I have been researching kayaks this spring also. I have paddled open boats in the past but this will be my first kayak. I had been looking at a 10 ft or so recreational, just because of the weight and size factor. I have decided that for me and what I want to do, I need something that tracks better. I have owned and paddled Old Town open boats so that is where I started.

Where I ended was with a Wilderness Systems Tsunami 135. It is new this year and made for women/smaller paddlers. Otherwise I would have went with the Tsunami 140. They track well, much more adjustable seat, and I purchased it from REI, who has excellent customer service if anything should go wrong.

Cayuga 146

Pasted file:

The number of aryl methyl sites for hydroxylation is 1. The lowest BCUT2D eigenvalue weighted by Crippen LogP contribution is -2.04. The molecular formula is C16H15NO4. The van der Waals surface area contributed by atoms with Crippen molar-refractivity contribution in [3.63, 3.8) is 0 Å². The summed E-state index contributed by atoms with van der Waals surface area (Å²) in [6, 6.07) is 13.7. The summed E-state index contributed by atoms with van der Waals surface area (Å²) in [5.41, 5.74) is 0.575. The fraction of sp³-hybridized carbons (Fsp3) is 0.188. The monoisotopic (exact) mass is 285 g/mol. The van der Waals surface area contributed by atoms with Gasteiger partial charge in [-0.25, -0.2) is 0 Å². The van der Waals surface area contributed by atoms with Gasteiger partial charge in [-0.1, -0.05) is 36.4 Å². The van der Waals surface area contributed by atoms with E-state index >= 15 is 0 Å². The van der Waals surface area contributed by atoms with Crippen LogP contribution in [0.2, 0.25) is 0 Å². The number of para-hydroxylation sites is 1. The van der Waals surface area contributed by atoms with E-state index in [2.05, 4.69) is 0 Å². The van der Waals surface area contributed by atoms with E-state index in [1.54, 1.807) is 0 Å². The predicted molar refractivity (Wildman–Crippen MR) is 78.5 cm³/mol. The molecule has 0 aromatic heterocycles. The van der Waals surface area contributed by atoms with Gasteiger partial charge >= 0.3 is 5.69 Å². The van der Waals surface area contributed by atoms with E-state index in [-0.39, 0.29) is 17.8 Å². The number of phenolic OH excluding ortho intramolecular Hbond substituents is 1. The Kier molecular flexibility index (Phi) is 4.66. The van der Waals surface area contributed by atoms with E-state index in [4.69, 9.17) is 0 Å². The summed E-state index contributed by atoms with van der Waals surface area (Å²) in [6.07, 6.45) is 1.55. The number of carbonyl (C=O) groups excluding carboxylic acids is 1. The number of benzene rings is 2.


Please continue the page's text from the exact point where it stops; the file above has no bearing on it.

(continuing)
I had started with a new cayuga 146 last spring. 3 months later I sold it and upgraded to a prijon seayak. The cayuga 146 is a good recreational boat for flat water. It didn’t do too bad out on Lake Erie and Lake Ontario either, it seemed to be ok for light waves. I had mine out where Niagara River enters Lake Ontario - that is a weird area full of variable currents and waves - it was a blast. However, I would not want to be out in either Lake in rough water. The hatches on mine leaked, even with extra care taken when closing and sealing them. The day hatch was nice. I was able to carry enough in it for a weekend of paddling down the Allegheny River in PA from the base of Kinzua Dam to Tionesta. In the end though, the cayuga 146 just didn’t do what I wanted well enough. I wanted something bigger for multi-day paddling trips and I wanted something that could handle Lake Erie and Lake Ontario when conditions weren’t “smooth”. I basically outgrew it in about 2-3 months. However, if you aren’t worried about cargo capacity for multiday trips, this really isn’t a bad kayak. For the occasional paddle on the Great Lakes it wasn’t bad (when conditions were smooth) or for day use on rivers it worked well. Just don’t trust the hatches - use drybags and extra flotation.